Let’s get one thing straight: FUZE4 isn’t a game. Yes, you can play small snippets of games contained within, but it’s really more of an application focused on coding. It’s designed to teach newcomers the basics and allow seasoned coders to flex their coding skills right on the Switch. It’s not the kind of thing you’ll want to purchase on a whim. This is something that you should really only consider picking up if you have a genuine interest in how coding works and how you can apply it to your own ideas.
Considering how complex coding can potentially be, FUZE4 is really good at breaking it all down into relatively bite-size chunks. You’ll want to check out the tutorial section first, which – although rather wordy – starts you off in the right direction, giving an explanation to the various coding terms you’ll come across along with basic concepts such as how to format your code properly. The actual coding screen is predictably basic, but the keyboard is really responsive, and you can use the right analogue stick to easily scroll up or down.
We mentioned you can play games included in the package. They’re objectively not particularly impressive (and many of them aren’t even games, but more along the lines of tech demos), but that’s really not the point of them. Loading up each game initially displays the code used to create the game, and you’re free to edit or expand on them to your heart’s content. Of course, inputting the wrong data can render the game unplayable, but you can easily rectify this or even start over from scratch, if you wish.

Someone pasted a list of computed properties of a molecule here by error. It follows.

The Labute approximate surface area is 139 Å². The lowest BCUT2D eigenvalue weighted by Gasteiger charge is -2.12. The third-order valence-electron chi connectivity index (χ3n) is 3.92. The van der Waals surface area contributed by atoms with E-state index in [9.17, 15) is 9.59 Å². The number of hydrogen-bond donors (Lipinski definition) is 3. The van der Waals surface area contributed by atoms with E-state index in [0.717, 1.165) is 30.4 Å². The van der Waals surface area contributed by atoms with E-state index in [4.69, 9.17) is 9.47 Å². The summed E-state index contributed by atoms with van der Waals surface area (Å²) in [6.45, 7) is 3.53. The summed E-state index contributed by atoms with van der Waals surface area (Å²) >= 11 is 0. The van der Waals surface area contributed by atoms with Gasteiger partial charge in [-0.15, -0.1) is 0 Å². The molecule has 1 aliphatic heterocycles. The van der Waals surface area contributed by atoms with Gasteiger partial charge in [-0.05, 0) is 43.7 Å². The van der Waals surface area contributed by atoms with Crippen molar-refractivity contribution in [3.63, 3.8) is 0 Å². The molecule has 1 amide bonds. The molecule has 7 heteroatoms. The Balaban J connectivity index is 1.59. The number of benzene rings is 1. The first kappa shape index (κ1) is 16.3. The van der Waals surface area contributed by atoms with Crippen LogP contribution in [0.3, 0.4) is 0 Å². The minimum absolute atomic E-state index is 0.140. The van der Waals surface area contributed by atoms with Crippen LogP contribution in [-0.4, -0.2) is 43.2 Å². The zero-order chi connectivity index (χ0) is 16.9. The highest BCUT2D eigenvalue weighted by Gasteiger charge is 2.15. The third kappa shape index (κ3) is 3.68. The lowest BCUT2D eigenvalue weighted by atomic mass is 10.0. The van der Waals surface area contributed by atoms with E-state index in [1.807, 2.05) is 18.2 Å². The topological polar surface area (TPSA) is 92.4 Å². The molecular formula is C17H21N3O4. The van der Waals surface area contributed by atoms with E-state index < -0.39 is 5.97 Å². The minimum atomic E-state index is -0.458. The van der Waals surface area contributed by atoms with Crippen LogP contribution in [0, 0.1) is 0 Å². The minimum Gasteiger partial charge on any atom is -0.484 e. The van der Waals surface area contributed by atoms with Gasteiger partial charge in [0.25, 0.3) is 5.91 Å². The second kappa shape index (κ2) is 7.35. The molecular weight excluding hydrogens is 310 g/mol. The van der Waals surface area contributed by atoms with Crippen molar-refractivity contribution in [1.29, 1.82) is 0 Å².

As a gateway into the world of coding, FUZE4 is a nice little package that admirably attempts to soften the daunting prospect of writing code. It’s not something we can wholeheartedly recommend unless you’re really interested in seeing how it all works, but to its credit, it does a decent enough job of showing you the basics whilst demonstrating what you could potentially create with a bit of time and practice.